While doing archaeological fieldwork, Steeves said, “I was learning that our people were everywhere, all over these lands. Not just a few groups of hunter-gatherers.”
Steeves’ database of Pleistocene archaeological sites in the Americas is part of the evidence she says debunks the “Clovis first” hypothesis. Based on the discovery of a fluted tool in Clovis, New Mexico, “Clovis first” argues that indigenous North Americans have been here no longer than 12,000 years, arriving from Asia over a land bridge connected to Siberia.
“The bias against pre-Clovis is so strong that many archaeologists who found older sites and reported on them were academically destroyed,” says Steeves. “For years, archaeologists spent their time looking for this Clovis’ tool in Siberia and Asia to show that culture came from the East to the West. Nothing was ever found.
“Archeologists invented a pan-hemispheric cultural group called the Clovis people. The Clovis people didn’t exist.”
Steeves work and methods were considered so radical, she burned through four graduate committees.
“She is a trailblazer,” says Claire Smith, head of the department of Archeology at Flinders University in Australia. “By drawing on indigenous theory and method, she enriches the discipline of archaeology, brings new ideas to the discipline, tests them and uses them. It’s also about linking people to their homeland, building bridges to their communities in archaeology. ”
Tim McCleary, department head at Little Big Horn College in Montana, said “Paulette’s work is part of a growing idea of re-examining the scientific approach to include the voice of Native people in their own story about themselves.” McCleary says there is both archaeological and genetic evidence to support the theory that “indigenous people in the North Americas have been here 20,000 years or more.”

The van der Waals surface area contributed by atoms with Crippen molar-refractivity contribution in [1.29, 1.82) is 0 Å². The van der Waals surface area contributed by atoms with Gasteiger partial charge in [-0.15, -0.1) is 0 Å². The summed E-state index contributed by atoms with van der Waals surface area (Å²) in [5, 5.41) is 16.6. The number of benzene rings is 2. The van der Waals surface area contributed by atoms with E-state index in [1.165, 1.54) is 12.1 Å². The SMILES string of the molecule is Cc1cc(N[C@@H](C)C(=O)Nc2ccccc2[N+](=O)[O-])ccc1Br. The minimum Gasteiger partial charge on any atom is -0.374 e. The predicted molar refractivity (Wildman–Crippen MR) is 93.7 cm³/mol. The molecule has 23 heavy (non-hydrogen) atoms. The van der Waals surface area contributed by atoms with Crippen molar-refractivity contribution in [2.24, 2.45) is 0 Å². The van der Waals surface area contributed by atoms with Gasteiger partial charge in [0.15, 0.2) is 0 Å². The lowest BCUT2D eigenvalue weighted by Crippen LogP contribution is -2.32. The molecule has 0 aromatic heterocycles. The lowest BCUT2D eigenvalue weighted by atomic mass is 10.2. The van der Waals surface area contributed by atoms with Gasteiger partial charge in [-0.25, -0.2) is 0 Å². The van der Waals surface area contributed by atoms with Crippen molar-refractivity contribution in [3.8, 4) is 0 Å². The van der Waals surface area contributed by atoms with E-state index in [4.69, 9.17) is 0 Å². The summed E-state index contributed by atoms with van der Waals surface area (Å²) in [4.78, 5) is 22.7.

Not everyone agrees. Stuart Fiedel, an archaeologist with the consulting firm Louis Berger Group, calls Steeves’ claims placing Indigenous Peoples and culture in the Americas as far back as the Pleistocene era “absurd.”
“The ancestors of Native Americans arrived no more than 15,000 to 16,000 years ago from populations in Eurasia.” Fiedel disputes the genetic evidence and dismisses indigenous “ways and methods” such as oral tradition as simply “not science.”
“There was a great injustice, a theft of the New World by the Europeans, and Europeans are inherent to the scientific tradition. If you want to link those two up and throw out the baby with the bathwater, well, decolonizing the landscape means you are also throwing out the ideology of the Europeans. What are we left with if we deny science because of its linkages to and use by oppressive culture?”
To Steeves, Fiedel’s comments are equally “absurd.”
“Everyone else teaches the standard worldview, but understanding issues of colonization is important to thinking critically. If you don’t understand what colonization is, and where it came from, how can you decolonize your own mind?”
Indigenous ways and methods don’t exclude Western science, says Steeves. They add to it. “It’s about re-linking our communities to these ancient sites and times. It challenges the status quo and places our people in deep time, on par with other areas in the old world.”
By sharing the story of her past—her own “deep time”—Steeves is making another offering.
“What I really, really hope is that First Nations and indigenous students, and non-indigenous students, will realize that you can come from those places and that background and do good things. Your past doesn’t define you. If you listen to the ancestors and what path you are supposed to be on, you can do good things.”
Steeves knows she has a big job ahead. As for how she plans to do it, the words she uttered as a 15-year-old making her wild break for freedom still echo: “Just watch me.”